Eddy Ray Davis was born on September 26, 1940. He was an American musician and bandleader of trad jazz, who was internationally known mainly through the decades of collaboration with the clarinetist and filmmaker Woody Allen.
Davis started playing banjo during his senior year in high school to play Dixieland with a college band called The Salty Dogs. The Purdue-based group played across the Midwestern United States and had pre-appearances of greats like The Four Freshmen and The Kingston Trio. He moved to Purdue for a year, then to Chicago. There, he became an integral part of the jazz scene at venues such as the "Gaslight Club" and Bourbon Street and often worked for variety or comedy acts, among others. with actor David Huddleston. He also appeared on a Dixieland revue in Disneyland and served as musical director for a tour resumption of the musical Whoopee! In 1966, he recorded his debut album "Live! At the Old Town Gate", with a group that from then on operated as "Eddy Davis Dixie Jazzmen". The next albums under the Davis name included "Whiz Bang" (1973), a satirical production with flute and tuba and "Plays and Sings Just For Fun".
Davis went to New York and received recognition from the jazz traditionalists there: he played drums in the earliest edition of Vince Giordano's "Nighthawks". In 1976, he performed in Germany with his European colleagues Herbert Christ, Jean-Pierre Mulot and René Franc in the "Hot Jazz Orchestra of Europe". In the American edition of this "Hot Jazz Orchestra" he played in 1979 with Max Kaminsky, Vince Giordano, Bobby Gordon and Dill Jones; In 1983, the clarinetist Jack Maheu and the pianist Don Ewell were part of "Eddy Davis and The Hot Jazz Orchestra". With "Stanley’s Washboard Kings" around Stan King, Davis went on a Japanese tour in the same year. He also orchestrated and conducted a musical by Terry Waldo, with whose "Waldo’s Gutbucket Syncopators", he recorded several albums.
When the conductor performed Maurice Peress Paul Whiteman's "Aeolian Hall Concert" from 1924 on its 60th anniversary, he hired Davis as a banjoist. At that time he performed regularly in the club Red Blazer Too in a trio with his banjo colleague Cynthia Sayer and the bassist Pete Compo. With Sayer, Davis also founded the "New York Banjo Ensemble", which recorded an album with compositions by George Gershwin in 1984 and an album with Rags in 2005.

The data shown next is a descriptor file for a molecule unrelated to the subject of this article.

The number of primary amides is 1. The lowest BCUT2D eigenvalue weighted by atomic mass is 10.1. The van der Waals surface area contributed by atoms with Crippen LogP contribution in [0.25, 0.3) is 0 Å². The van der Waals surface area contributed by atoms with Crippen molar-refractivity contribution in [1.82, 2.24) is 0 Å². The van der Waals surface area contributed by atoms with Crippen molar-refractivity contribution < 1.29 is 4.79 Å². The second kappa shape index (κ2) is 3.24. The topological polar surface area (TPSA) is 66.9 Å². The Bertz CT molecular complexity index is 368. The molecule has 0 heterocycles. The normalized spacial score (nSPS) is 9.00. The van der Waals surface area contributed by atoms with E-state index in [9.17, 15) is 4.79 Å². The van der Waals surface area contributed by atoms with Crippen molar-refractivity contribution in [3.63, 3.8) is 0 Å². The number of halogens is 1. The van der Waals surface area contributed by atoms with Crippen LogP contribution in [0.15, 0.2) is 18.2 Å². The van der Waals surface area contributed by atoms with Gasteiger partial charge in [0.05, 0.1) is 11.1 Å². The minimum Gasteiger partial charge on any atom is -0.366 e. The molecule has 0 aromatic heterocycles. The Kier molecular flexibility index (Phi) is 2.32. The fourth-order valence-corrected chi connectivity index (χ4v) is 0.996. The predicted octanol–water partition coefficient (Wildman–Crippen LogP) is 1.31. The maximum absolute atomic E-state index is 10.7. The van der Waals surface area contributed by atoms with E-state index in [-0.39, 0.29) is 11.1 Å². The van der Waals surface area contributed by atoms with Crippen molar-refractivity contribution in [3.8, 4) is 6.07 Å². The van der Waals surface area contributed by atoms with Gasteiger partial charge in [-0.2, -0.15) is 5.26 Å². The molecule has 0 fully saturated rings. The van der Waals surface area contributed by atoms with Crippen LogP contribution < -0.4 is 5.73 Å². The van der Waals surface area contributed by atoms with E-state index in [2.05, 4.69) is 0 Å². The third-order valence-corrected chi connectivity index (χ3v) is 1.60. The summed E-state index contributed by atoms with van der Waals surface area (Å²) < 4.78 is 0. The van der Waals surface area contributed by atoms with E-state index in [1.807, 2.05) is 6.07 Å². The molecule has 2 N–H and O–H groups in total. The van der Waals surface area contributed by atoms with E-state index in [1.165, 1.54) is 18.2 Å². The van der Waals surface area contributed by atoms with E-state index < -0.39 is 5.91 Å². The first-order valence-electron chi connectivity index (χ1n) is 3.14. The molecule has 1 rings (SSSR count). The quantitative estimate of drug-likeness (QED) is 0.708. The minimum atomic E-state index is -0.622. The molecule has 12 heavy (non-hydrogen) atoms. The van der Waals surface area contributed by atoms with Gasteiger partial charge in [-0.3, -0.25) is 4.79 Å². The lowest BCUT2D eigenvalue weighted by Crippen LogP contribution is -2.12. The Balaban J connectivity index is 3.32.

Davis's connection with Woody Allen was established in Chicago in the 1960s when Davis was headlining a club on Rush Street and Allen was a comedian at that club, but also played in his band. Allen played in Eddy Davis's "New Orleans Jazz Band", with which Allen - otherwise known as a filmmaker - held the court as a clarinetist in New York for around 35 years. The band has played in the "Café Carlyle"' every Monday evening since 1997 (when it wasn't on an international tour); before that she had appeared in "Michael’s Pub" every week since 1985. Davis also appeared on the soundtrack for Allen's film "Radio Days" "(1987) and appeared on "Sweet and Lowdown" as a band member. For his contribution to the soundtrack for "Midnight in Paris" he received a Grammy Award. The documentary Wild Man Blues records Allen's first tour with Davis’s band. In the late 1990s and early 2000s, Davis was also heard every week in the restaurant called "The Cajun" on Eighth Avenue in Chelsea. In the band he led there, Scott Robinson played on C melody saxophone. In addition, other recordings such as The Bunk Project (1993) or Just Sittin ’Here Strummin’ This Ole Banjo (2005) were created.
Davis was involved in 73 recording sessions between 1957 and 2012, including: with Leon Redbone, Turk Murphy, Doc Cheatham and Frank Vignola. Davis died in April 2020 of the SARS-CoV-2 infection at Mount Sinai West Hospital during the COVID-19 pandemic in New York City. He was 79 years old.